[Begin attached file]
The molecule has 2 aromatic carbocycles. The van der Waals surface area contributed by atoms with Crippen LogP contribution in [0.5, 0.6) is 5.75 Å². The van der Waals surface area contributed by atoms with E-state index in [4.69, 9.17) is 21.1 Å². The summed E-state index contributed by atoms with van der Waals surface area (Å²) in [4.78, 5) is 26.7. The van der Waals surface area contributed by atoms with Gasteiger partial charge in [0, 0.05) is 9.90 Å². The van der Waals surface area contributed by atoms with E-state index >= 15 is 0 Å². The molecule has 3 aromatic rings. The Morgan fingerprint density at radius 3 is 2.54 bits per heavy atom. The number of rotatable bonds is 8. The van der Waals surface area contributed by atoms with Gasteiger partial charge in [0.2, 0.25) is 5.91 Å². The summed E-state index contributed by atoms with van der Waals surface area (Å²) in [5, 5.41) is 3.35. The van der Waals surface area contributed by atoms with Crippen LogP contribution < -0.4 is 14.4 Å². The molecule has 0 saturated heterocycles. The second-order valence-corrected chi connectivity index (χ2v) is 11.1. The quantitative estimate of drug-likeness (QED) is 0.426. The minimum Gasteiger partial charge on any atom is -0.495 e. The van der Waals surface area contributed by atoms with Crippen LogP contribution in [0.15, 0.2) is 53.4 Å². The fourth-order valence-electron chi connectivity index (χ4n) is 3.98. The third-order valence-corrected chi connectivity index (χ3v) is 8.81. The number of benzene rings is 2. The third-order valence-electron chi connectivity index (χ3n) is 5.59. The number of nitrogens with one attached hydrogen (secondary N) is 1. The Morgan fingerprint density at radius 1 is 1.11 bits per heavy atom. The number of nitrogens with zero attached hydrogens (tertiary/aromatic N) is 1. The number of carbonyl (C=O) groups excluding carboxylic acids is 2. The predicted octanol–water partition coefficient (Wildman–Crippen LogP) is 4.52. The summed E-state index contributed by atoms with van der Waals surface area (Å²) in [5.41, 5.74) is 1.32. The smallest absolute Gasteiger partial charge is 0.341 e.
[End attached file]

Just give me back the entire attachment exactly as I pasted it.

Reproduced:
The molecule has 2 aromatic carbocycles. The van der Waals surface area contributed by atoms with Crippen LogP contribution in [0.5, 0.6) is 5.75 Å². The van der Waals surface area contributed by atoms with E-state index in [4.69, 9.17) is 21.1 Å². The summed E-state index contributed by atoms with van der Waals surface area (Å²) in [4.78, 5) is 26.7. The van der Waals surface area contributed by atoms with Gasteiger partial charge in [0, 0.05) is 9.90 Å². The van der Waals surface area contributed by atoms with E-state index >= 15 is 0 Å². The molecule has 3 aromatic rings. The Morgan fingerprint density at radius 3 is 2.54 bits per heavy atom. The number of rotatable bonds is 8. The van der Waals surface area contributed by atoms with Gasteiger partial charge in [0.2, 0.25) is 5.91 Å². The summed E-state index contributed by atoms with van der Waals surface area (Å²) in [5, 5.41) is 3.35. The van der Waals surface area contributed by atoms with Crippen LogP contribution < -0.4 is 14.4 Å². The molecule has 0 saturated heterocycles. The second-order valence-corrected chi connectivity index (χ2v) is 11.1. The quantitative estimate of drug-likeness (QED) is 0.426. The minimum Gasteiger partial charge on any atom is -0.495 e. The van der Waals surface area contributed by atoms with Crippen LogP contribution in [0.15, 0.2) is 53.4 Å². The fourth-order valence-electron chi connectivity index (χ4n) is 3.98. The third-order valence-corrected chi connectivity index (χ3v) is 8.81. The number of benzene rings is 2. The third-order valence-electron chi connectivity index (χ3n) is 5.59. The number of nitrogens with one attached hydrogen (secondary N) is 1. The Morgan fingerprint density at radius 1 is 1.11 bits per heavy atom. The number of nitrogens with zero attached hydrogens (tertiary/aromatic N) is 1. The number of carbonyl (C=O) groups excluding carboxylic acids is 2. The predicted octanol–water partition coefficient (Wildman–Crippen LogP) is 4.52. The summed E-state index contributed by atoms with van der Waals surface area (Å²) in [5.41, 5.74) is 1.32. The smallest absolute Gasteiger partial charge is 0.341 e.